The percentage of recommended dietary intake of fiber was calculated by taking into consideration the actual daily fiber intake estimated by the AOAC table and the minimum fiber intake recommended by the American Health Foundation (AHF), daily expected minimum intake equal to 5 g of fiber plus age in years (age + 5 g) (13). The odds ratio was calculated as an estimate of relative risk of low dietary fiber for chronic constipation using the cutoff of age + 5 g as the minimum acceptable daily fiber intake.
Statistical analysis was performed using the statistical program Epi-Info, ver. 6.0, provided by the Centers for Disease Control (Atlanta, GA, U.S.A.) and the World Health Organization.
The median (25th and 75th percentiles) duration of constipation was 40 months (range, 21-81). Soiling was reported for 44.2% (23/52) patients with chronic constipation. Constipation first occurred during the first year of life in 51.9% (27/52) of the patients, between 1 and 5 years of age in 30.8% (17/52), and after 5 years in 15.3% (8/52).
Age, sex, time of exclusive breast-feeding, total food intake, and general data are presented in Table 1. Statistical analysis showed that the duration of exclusive breast-feeding was greater in the control group than in the case group. The food questionnaires showed a statistically significant difference in the number of meals and the percentage of total caloric intake contributed by carbohydrates, proteins, and fats between the two groups.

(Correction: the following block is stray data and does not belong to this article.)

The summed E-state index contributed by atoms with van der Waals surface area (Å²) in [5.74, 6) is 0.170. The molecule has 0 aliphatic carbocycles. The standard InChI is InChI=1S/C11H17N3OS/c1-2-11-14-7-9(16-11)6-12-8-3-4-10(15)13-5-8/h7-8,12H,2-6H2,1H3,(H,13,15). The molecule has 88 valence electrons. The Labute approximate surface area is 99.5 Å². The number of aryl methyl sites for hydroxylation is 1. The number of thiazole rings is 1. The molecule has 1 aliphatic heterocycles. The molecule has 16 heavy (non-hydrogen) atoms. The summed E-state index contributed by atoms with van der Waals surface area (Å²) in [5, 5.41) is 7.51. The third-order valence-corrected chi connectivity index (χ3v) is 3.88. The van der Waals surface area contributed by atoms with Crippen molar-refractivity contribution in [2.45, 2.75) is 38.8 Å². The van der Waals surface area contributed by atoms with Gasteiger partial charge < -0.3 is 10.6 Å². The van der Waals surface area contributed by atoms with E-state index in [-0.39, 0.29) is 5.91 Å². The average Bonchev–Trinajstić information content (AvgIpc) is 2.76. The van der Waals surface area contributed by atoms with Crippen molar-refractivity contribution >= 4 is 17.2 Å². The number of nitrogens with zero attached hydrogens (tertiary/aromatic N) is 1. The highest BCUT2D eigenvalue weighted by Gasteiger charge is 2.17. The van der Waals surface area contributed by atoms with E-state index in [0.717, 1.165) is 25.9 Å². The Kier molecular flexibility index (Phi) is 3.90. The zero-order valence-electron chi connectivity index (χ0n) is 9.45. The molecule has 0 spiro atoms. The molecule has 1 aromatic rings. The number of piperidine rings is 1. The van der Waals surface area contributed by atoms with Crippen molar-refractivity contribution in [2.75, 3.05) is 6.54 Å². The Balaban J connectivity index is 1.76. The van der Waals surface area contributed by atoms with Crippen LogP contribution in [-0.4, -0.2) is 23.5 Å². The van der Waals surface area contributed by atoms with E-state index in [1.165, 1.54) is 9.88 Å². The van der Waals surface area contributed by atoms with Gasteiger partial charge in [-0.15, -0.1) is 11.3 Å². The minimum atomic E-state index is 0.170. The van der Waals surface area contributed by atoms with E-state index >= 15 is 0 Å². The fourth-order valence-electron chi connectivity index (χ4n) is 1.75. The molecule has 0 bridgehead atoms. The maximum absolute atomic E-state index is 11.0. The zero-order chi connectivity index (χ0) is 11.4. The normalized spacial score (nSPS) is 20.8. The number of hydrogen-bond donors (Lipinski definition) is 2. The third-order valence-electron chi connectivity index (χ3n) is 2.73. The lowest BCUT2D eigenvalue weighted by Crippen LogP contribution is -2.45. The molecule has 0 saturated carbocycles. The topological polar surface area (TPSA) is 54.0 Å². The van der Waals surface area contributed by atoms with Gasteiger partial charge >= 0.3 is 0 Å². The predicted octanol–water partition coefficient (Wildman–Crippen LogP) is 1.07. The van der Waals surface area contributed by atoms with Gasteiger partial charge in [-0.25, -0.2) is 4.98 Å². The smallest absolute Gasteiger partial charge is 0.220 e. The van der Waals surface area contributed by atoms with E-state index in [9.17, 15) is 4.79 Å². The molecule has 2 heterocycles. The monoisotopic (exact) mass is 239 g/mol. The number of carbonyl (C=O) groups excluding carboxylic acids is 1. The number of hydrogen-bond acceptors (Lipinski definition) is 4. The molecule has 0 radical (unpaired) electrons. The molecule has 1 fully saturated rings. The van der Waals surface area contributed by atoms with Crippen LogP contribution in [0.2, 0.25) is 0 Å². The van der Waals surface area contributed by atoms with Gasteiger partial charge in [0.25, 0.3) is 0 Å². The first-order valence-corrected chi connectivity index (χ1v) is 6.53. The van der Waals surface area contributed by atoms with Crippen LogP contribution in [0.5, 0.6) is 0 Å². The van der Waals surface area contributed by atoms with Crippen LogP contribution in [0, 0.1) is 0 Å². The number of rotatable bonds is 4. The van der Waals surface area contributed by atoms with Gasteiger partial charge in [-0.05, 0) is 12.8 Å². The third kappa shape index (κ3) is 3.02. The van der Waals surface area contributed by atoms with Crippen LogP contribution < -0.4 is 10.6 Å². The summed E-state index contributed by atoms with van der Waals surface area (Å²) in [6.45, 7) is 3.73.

Daily fiber intake is presented in Table 2. The total fiber intake of the constipated children was lower than that of the control group according to both tables of fiber in foods. The Brazilian table showed that the lower consumption of total fiber was attributable to a low intake of insoluble fiber, whereas the intake of soluble fiber was not significantly different between the two groups.
The higher estimated intake of total fiber according to the Brazilian table compared with that estimated by the AOAC table was statistically significant. The median fiber intake according to the Brazilian table was approximately 1.5 times greater than that calculated with the AOAC table. The Spearman correlation coefficient between the two tables of fiber content showed a strong correlation in both groups: chronic constipation r = +0.82, p < 0.001; control r = +0.86, p < 0.001.